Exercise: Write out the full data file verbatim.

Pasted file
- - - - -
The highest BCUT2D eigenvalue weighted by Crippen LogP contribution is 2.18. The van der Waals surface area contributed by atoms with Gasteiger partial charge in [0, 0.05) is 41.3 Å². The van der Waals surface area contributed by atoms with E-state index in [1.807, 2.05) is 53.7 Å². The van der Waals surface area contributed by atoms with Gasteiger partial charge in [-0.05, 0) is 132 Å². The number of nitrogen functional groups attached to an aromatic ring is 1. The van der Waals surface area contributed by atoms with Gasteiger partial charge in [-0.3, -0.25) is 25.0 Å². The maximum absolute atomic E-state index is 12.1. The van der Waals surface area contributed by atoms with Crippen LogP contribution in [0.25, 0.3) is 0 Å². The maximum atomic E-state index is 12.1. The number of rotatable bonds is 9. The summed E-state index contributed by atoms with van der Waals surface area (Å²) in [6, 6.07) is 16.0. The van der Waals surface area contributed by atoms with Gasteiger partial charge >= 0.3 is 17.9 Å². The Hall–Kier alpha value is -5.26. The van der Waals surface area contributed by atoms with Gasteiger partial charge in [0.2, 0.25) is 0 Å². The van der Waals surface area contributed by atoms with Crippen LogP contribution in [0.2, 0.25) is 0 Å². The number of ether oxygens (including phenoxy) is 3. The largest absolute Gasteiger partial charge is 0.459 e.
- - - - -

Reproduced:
The highest BCUT2D eigenvalue weighted by Crippen LogP contribution is 2.18. The van der Waals surface area contributed by atoms with Gasteiger partial charge in [0, 0.05) is 41.3 Å². The van der Waals surface area contributed by atoms with E-state index in [1.807, 2.05) is 53.7 Å². The van der Waals surface area contributed by atoms with Gasteiger partial charge in [-0.05, 0) is 132 Å². The number of nitrogen functional groups attached to an aromatic ring is 1. The van der Waals surface area contributed by atoms with Gasteiger partial charge in [-0.3, -0.25) is 25.0 Å². The maximum absolute atomic E-state index is 12.1. The van der Waals surface area contributed by atoms with Crippen LogP contribution in [0.25, 0.3) is 0 Å². The maximum atomic E-state index is 12.1. The number of rotatable bonds is 9. The summed E-state index contributed by atoms with van der Waals surface area (Å²) in [6, 6.07) is 16.0. The van der Waals surface area contributed by atoms with Gasteiger partial charge >= 0.3 is 17.9 Å². The Hall–Kier alpha value is -5.26. The van der Waals surface area contributed by atoms with Gasteiger partial charge in [0.2, 0.25) is 0 Å². The van der Waals surface area contributed by atoms with Crippen LogP contribution in [0.2, 0.25) is 0 Å². The number of ether oxygens (including phenoxy) is 3. The largest absolute Gasteiger partial charge is 0.459 e.